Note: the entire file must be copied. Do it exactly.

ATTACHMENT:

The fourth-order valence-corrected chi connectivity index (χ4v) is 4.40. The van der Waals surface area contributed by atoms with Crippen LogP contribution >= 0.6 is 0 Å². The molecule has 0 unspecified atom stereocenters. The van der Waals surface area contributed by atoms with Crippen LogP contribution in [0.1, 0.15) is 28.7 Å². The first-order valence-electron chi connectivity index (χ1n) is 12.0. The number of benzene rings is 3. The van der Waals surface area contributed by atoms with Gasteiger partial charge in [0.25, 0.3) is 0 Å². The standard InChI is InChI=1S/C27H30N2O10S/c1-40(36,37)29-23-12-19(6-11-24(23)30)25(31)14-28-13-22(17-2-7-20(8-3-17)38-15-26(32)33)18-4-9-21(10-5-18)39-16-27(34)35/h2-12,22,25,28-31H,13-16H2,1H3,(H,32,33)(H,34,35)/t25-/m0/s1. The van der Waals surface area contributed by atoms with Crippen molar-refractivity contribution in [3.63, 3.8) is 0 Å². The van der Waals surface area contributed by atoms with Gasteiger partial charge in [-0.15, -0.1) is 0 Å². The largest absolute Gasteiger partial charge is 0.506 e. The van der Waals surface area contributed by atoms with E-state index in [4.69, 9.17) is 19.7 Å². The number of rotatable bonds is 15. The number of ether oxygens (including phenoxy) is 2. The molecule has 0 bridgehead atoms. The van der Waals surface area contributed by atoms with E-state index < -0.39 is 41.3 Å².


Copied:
The fourth-order valence-corrected chi connectivity index (χ4v) is 4.40. The van der Waals surface area contributed by atoms with Crippen LogP contribution >= 0.6 is 0 Å². The molecule has 0 unspecified atom stereocenters. The van der Waals surface area contributed by atoms with Crippen LogP contribution in [0.1, 0.15) is 28.7 Å². The first-order valence-electron chi connectivity index (χ1n) is 12.0. The number of benzene rings is 3. The van der Waals surface area contributed by atoms with Gasteiger partial charge in [0.25, 0.3) is 0 Å². The standard InChI is InChI=1S/C27H30N2O10S/c1-40(36,37)29-23-12-19(6-11-24(23)30)25(31)14-28-13-22(17-2-7-20(8-3-17)38-15-26(32)33)18-4-9-21(10-5-18)39-16-27(34)35/h2-12,22,25,28-31H,13-16H2,1H3,(H,32,33)(H,34,35)/t25-/m0/s1. The van der Waals surface area contributed by atoms with Crippen molar-refractivity contribution in [3.63, 3.8) is 0 Å². The van der Waals surface area contributed by atoms with Gasteiger partial charge in [-0.15, -0.1) is 0 Å². The largest absolute Gasteiger partial charge is 0.506 e. The van der Waals surface area contributed by atoms with E-state index in [4.69, 9.17) is 19.7 Å². The number of rotatable bonds is 15. The number of ether oxygens (including phenoxy) is 2. The molecule has 0 bridgehead atoms. The van der Waals surface area contributed by atoms with E-state index < -0.39 is 41.3 Å².